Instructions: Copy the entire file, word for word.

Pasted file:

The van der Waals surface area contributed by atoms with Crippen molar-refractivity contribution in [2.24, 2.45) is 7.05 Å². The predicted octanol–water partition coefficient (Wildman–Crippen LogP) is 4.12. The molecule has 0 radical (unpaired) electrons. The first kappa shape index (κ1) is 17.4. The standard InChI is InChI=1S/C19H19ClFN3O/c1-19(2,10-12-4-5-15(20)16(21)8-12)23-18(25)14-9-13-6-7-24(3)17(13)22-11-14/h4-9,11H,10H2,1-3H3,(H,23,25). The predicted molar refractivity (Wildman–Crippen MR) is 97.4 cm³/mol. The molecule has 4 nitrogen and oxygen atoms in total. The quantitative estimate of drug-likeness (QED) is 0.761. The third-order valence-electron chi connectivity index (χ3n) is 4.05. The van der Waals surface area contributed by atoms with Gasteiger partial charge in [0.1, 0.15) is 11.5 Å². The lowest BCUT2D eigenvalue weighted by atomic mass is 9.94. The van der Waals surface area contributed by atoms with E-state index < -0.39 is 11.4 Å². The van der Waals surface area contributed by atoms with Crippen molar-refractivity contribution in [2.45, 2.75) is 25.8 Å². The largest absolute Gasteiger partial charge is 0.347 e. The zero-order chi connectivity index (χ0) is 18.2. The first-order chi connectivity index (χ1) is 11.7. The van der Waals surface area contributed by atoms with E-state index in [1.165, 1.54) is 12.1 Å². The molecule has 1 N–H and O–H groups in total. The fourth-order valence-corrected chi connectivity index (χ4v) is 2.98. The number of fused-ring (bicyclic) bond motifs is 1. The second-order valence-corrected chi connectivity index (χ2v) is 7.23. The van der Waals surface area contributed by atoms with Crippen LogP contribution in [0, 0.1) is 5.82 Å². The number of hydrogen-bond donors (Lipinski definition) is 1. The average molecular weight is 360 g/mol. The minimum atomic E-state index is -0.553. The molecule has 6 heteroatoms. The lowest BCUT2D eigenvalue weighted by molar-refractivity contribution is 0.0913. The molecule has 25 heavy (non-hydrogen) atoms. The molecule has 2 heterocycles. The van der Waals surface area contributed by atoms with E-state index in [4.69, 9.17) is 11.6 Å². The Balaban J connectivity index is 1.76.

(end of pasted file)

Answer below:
The van der Waals surface area contributed by atoms with Crippen molar-refractivity contribution in [2.24, 2.45) is 7.05 Å². The predicted octanol–water partition coefficient (Wildman–Crippen LogP) is 4.12. The molecule has 0 radical (unpaired) electrons. The first kappa shape index (κ1) is 17.4. The standard InChI is InChI=1S/C19H19ClFN3O/c1-19(2,10-12-4-5-15(20)16(21)8-12)23-18(25)14-9-13-6-7-24(3)17(13)22-11-14/h4-9,11H,10H2,1-3H3,(H,23,25). The predicted molar refractivity (Wildman–Crippen MR) is 97.4 cm³/mol. The molecule has 4 nitrogen and oxygen atoms in total. The quantitative estimate of drug-likeness (QED) is 0.761. The third-order valence-electron chi connectivity index (χ3n) is 4.05. The van der Waals surface area contributed by atoms with Gasteiger partial charge in [0.1, 0.15) is 11.5 Å². The lowest BCUT2D eigenvalue weighted by atomic mass is 9.94. The van der Waals surface area contributed by atoms with E-state index < -0.39 is 11.4 Å². The van der Waals surface area contributed by atoms with Crippen molar-refractivity contribution in [2.45, 2.75) is 25.8 Å². The largest absolute Gasteiger partial charge is 0.347 e. The zero-order chi connectivity index (χ0) is 18.2. The first-order chi connectivity index (χ1) is 11.7. The van der Waals surface area contributed by atoms with E-state index in [1.165, 1.54) is 12.1 Å². The molecule has 1 N–H and O–H groups in total. The fourth-order valence-corrected chi connectivity index (χ4v) is 2.98. The number of fused-ring (bicyclic) bond motifs is 1. The second-order valence-corrected chi connectivity index (χ2v) is 7.23. The van der Waals surface area contributed by atoms with Crippen LogP contribution in [0, 0.1) is 5.82 Å². The number of hydrogen-bond donors (Lipinski definition) is 1. The average molecular weight is 360 g/mol. The minimum atomic E-state index is -0.553. The molecule has 6 heteroatoms. The lowest BCUT2D eigenvalue weighted by molar-refractivity contribution is 0.0913. The molecule has 25 heavy (non-hydrogen) atoms. The molecule has 2 heterocycles. The van der Waals surface area contributed by atoms with E-state index in [4.69, 9.17) is 11.6 Å². The Balaban J connectivity index is 1.76.